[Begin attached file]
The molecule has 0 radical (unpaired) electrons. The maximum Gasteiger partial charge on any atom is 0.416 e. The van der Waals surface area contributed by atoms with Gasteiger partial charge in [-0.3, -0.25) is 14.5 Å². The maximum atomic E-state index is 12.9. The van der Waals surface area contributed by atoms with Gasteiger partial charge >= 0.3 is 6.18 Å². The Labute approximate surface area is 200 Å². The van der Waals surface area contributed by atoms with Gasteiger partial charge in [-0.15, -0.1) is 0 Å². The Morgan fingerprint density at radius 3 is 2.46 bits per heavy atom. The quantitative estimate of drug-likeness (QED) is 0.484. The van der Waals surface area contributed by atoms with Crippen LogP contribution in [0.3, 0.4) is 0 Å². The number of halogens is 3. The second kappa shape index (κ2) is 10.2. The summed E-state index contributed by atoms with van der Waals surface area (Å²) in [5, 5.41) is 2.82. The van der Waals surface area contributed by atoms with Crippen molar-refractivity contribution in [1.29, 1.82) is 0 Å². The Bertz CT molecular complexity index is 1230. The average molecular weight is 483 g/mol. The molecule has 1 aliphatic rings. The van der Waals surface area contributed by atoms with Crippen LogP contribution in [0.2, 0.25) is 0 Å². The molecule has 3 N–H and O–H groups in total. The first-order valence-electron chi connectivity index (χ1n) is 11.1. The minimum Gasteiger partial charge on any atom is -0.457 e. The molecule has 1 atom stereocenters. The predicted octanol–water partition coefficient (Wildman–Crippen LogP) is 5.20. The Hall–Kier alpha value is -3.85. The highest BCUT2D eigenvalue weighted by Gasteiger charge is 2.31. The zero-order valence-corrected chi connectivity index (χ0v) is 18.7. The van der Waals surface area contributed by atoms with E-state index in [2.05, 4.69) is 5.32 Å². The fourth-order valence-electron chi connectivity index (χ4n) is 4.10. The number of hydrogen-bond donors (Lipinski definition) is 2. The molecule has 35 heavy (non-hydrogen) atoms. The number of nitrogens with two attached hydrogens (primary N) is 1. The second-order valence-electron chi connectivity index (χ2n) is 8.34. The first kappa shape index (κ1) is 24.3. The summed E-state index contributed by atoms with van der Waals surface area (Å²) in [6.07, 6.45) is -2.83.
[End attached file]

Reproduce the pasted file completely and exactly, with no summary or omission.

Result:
The molecule has 0 radical (unpaired) electrons. The maximum Gasteiger partial charge on any atom is 0.416 e. The van der Waals surface area contributed by atoms with Gasteiger partial charge in [-0.3, -0.25) is 14.5 Å². The maximum atomic E-state index is 12.9. The van der Waals surface area contributed by atoms with Gasteiger partial charge >= 0.3 is 6.18 Å². The Labute approximate surface area is 200 Å². The van der Waals surface area contributed by atoms with Gasteiger partial charge in [-0.15, -0.1) is 0 Å². The Morgan fingerprint density at radius 3 is 2.46 bits per heavy atom. The quantitative estimate of drug-likeness (QED) is 0.484. The van der Waals surface area contributed by atoms with Crippen LogP contribution in [0.3, 0.4) is 0 Å². The number of halogens is 3. The second kappa shape index (κ2) is 10.2. The summed E-state index contributed by atoms with van der Waals surface area (Å²) in [5, 5.41) is 2.82. The van der Waals surface area contributed by atoms with Crippen molar-refractivity contribution in [1.29, 1.82) is 0 Å². The Bertz CT molecular complexity index is 1230. The average molecular weight is 483 g/mol. The molecule has 1 aliphatic rings. The van der Waals surface area contributed by atoms with Crippen LogP contribution in [0.2, 0.25) is 0 Å². The molecule has 3 N–H and O–H groups in total. The first-order valence-electron chi connectivity index (χ1n) is 11.1. The minimum Gasteiger partial charge on any atom is -0.457 e. The molecule has 1 atom stereocenters. The predicted octanol–water partition coefficient (Wildman–Crippen LogP) is 5.20. The Hall–Kier alpha value is -3.85. The highest BCUT2D eigenvalue weighted by Gasteiger charge is 2.31. The zero-order valence-corrected chi connectivity index (χ0v) is 18.7. The van der Waals surface area contributed by atoms with E-state index in [2.05, 4.69) is 5.32 Å². The fourth-order valence-electron chi connectivity index (χ4n) is 4.10. The number of hydrogen-bond donors (Lipinski definition) is 2. The molecule has 35 heavy (non-hydrogen) atoms. The number of nitrogens with two attached hydrogens (primary N) is 1. The second-order valence-electron chi connectivity index (χ2n) is 8.34. The first kappa shape index (κ1) is 24.3. The summed E-state index contributed by atoms with van der Waals surface area (Å²) in [6.07, 6.45) is -2.83.